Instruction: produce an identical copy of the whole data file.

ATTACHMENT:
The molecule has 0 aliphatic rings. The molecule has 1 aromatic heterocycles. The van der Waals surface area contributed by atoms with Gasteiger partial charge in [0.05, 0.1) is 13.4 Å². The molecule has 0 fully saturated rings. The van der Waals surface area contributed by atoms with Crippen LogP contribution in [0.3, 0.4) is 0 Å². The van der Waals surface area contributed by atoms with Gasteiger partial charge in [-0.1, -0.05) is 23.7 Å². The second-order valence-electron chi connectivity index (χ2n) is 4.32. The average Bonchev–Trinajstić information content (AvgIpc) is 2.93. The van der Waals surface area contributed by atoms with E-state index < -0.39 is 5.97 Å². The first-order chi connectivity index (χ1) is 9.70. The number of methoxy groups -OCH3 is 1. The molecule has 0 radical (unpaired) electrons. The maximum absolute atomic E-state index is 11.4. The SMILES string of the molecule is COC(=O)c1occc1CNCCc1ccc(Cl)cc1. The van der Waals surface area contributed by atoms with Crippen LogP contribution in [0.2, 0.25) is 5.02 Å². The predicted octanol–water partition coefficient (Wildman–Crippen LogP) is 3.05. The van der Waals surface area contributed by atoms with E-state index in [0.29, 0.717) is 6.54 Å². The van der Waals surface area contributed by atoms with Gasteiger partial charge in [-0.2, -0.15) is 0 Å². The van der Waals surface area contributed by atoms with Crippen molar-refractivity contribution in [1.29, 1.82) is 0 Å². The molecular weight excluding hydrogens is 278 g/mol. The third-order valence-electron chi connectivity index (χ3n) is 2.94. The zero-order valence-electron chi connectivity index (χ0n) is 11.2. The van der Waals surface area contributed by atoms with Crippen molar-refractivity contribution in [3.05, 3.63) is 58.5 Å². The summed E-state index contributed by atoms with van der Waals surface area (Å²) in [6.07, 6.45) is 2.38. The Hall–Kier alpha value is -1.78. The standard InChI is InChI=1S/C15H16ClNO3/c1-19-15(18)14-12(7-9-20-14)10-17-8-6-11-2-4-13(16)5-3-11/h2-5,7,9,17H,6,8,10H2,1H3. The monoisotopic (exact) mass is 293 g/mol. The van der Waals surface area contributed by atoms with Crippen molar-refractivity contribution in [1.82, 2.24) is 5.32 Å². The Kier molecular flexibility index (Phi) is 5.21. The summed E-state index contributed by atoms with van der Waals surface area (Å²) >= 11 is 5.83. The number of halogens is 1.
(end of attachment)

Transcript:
The molecule has 0 aliphatic rings. The molecule has 1 aromatic heterocycles. The van der Waals surface area contributed by atoms with Gasteiger partial charge in [0.05, 0.1) is 13.4 Å². The molecule has 0 fully saturated rings. The van der Waals surface area contributed by atoms with Crippen LogP contribution in [0.3, 0.4) is 0 Å². The van der Waals surface area contributed by atoms with Gasteiger partial charge in [-0.1, -0.05) is 23.7 Å². The second-order valence-electron chi connectivity index (χ2n) is 4.32. The average Bonchev–Trinajstić information content (AvgIpc) is 2.93. The van der Waals surface area contributed by atoms with E-state index < -0.39 is 5.97 Å². The first-order chi connectivity index (χ1) is 9.70. The number of methoxy groups -OCH3 is 1. The molecule has 0 radical (unpaired) electrons. The maximum absolute atomic E-state index is 11.4. The SMILES string of the molecule is COC(=O)c1occc1CNCCc1ccc(Cl)cc1. The van der Waals surface area contributed by atoms with Crippen LogP contribution in [0.2, 0.25) is 5.02 Å². The predicted octanol–water partition coefficient (Wildman–Crippen LogP) is 3.05. The van der Waals surface area contributed by atoms with E-state index in [0.29, 0.717) is 6.54 Å². The van der Waals surface area contributed by atoms with Gasteiger partial charge in [-0.2, -0.15) is 0 Å². The van der Waals surface area contributed by atoms with Crippen molar-refractivity contribution in [1.29, 1.82) is 0 Å². The molecular weight excluding hydrogens is 278 g/mol. The third-order valence-electron chi connectivity index (χ3n) is 2.94. The zero-order valence-electron chi connectivity index (χ0n) is 11.2. The van der Waals surface area contributed by atoms with Crippen molar-refractivity contribution in [3.05, 3.63) is 58.5 Å². The summed E-state index contributed by atoms with van der Waals surface area (Å²) in [6.07, 6.45) is 2.38. The Hall–Kier alpha value is -1.78. The standard InChI is InChI=1S/C15H16ClNO3/c1-19-15(18)14-12(7-9-20-14)10-17-8-6-11-2-4-13(16)5-3-11/h2-5,7,9,17H,6,8,10H2,1H3. The monoisotopic (exact) mass is 293 g/mol. The van der Waals surface area contributed by atoms with Crippen molar-refractivity contribution in [1.82, 2.24) is 5.32 Å². The Kier molecular flexibility index (Phi) is 5.21. The summed E-state index contributed by atoms with van der Waals surface area (Å²) >= 11 is 5.83. The number of halogens is 1.